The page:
Jan Vesley lead the summer league team in scoring with 11.6 points per game, rebounding with 6.8 rebounds a game and blocked shots with 1.6 per game. Vesley started off slow on the offensive end with 6 points versus the Golden State Warriors and 10 points versus the New York Knicks, but he caught fire in the third game versus the Denver Nuggets.
Seriously, versus the Denver Nuggets, Jan Vesely made Wizards fans jaws drop and to be honest, mine hasn’t closed yet! He went 9 of 11 and scored 18 points.. For the first time in my three years of watching him, he didn’t look lost on offense and he actually looked like the best player out on the floor. Heck, I’d even go as far as saying that he looked like a sixth overall pick. We all have heard the stories of Vesley working hard on his jump shot and seen videos of his workouts but it’s hard to believe it, unless you see it in person. During that game we saw him knock down a few mid range jump shots on pick and pop plays. He also scored from the post, and of course ran the court well and rebounded aggressively, which he seems to do every summer league.
On top of his offensive outburst, Vesley finally showed up and played exceptional defense in stretches.It is really refreshing that we are finally getting to see his hard work play off in a game, even if it is only just a summer league game. What Vesely needs most is confidence in his offensive game, and he needs to carry the confidence he showed tonight into the regular season when he gets his minutes. Vesley can’t expect to get many minutes playing behind Nene and probably Booker as well, but he still needs to take advantage of those minutes when he gets them. If Vesley continues to work hard and show confidence in his offensive game he’ll definitely earn more playing time.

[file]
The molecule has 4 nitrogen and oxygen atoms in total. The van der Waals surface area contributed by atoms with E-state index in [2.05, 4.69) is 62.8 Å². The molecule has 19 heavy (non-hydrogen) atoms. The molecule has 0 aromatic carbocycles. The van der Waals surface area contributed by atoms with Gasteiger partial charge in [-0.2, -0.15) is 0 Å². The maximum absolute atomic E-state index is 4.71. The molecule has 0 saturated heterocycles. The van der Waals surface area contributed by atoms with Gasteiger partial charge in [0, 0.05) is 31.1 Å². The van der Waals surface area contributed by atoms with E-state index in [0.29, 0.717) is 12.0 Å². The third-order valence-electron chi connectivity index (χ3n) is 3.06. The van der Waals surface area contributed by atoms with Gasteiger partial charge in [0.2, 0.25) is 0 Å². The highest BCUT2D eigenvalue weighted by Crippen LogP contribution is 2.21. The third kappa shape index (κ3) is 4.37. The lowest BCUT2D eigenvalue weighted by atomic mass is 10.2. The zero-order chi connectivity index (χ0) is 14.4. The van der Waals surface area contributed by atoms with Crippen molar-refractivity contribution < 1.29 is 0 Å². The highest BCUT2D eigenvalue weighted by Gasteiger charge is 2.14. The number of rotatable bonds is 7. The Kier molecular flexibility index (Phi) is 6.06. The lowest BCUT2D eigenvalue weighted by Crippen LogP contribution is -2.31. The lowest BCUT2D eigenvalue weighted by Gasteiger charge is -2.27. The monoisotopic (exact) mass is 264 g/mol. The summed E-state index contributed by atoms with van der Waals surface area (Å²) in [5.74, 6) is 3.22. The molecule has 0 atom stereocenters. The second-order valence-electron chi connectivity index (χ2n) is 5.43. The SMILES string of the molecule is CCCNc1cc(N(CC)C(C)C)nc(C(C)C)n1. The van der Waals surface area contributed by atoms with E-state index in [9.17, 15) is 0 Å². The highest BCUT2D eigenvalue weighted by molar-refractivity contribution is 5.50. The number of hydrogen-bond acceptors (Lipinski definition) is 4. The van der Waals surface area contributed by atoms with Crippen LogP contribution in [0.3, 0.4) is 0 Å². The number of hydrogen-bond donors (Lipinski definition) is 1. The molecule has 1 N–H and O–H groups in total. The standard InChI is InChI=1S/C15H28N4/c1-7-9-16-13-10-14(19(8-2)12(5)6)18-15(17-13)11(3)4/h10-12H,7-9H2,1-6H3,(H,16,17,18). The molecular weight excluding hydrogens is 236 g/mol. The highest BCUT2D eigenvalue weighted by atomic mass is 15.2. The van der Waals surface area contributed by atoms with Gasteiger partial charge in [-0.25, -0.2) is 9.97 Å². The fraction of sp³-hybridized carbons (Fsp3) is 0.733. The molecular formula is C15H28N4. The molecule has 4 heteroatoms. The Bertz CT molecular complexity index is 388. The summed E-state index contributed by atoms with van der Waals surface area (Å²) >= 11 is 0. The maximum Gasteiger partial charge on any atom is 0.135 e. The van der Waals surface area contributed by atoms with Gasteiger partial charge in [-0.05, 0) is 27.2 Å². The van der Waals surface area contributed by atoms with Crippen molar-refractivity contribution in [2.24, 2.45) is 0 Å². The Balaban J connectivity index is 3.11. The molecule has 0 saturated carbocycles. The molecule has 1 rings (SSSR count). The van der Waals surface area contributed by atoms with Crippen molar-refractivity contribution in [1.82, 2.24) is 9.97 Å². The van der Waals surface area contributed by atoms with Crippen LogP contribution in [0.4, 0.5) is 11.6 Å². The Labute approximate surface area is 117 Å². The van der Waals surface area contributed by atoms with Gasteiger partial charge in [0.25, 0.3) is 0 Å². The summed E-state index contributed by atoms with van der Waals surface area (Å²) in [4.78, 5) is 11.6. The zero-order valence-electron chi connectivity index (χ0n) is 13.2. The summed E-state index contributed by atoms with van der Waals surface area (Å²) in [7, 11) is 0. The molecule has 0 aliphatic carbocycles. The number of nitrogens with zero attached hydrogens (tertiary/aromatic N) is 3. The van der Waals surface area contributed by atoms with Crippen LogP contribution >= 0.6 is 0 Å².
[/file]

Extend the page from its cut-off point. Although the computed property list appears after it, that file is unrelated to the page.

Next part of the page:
Vesely followed up the Nuggets game with another good game versus the Memphis Grizzles scoring 15 points and grabbing nine rebounds in 27 minutes. His front court partner Chris Singleton finished with 16 points on 6-of-9 shooting in 29 minutes. But a real test came late, when Newman sent them back into the game with 4:12 left, the Wizards down 11. The pair had been part of a minor comeback early in the quarter, but it also was the sort of substitution made to gauge the players’ response, on and off the court. Both played hard, Washington whittled the lead down briefly and the Wizards afterward sounded as if they were on the same page.
Chris Singleton started the first two games as the teams leading scorer with 12.5 points per game and he also led the team in blocks with 2 per game. In the 3rd game vs the Denver Nuggets, Singleton had an off night scoring with only 4 points, but he chipped in with a game high 10 rebounds. Singleton bounced back the next game versus the Memphis Grizzles as he finished with a team high 16 points, 5 rebounds, 2 assists, 2 steal and blocks in 29 minutes. Singleton was third on the team behind Vesley, and Glenn Rice, Jr., averaging 11.25 points per game during summer league play. Singleton continues to be a defensive stopper and solid on the boards, if he can continue to steadily improve on the offensive end, he will prove to be the valuable forward off the bench we thought we were getting with the 18th pick of the 2011 NBA Draft.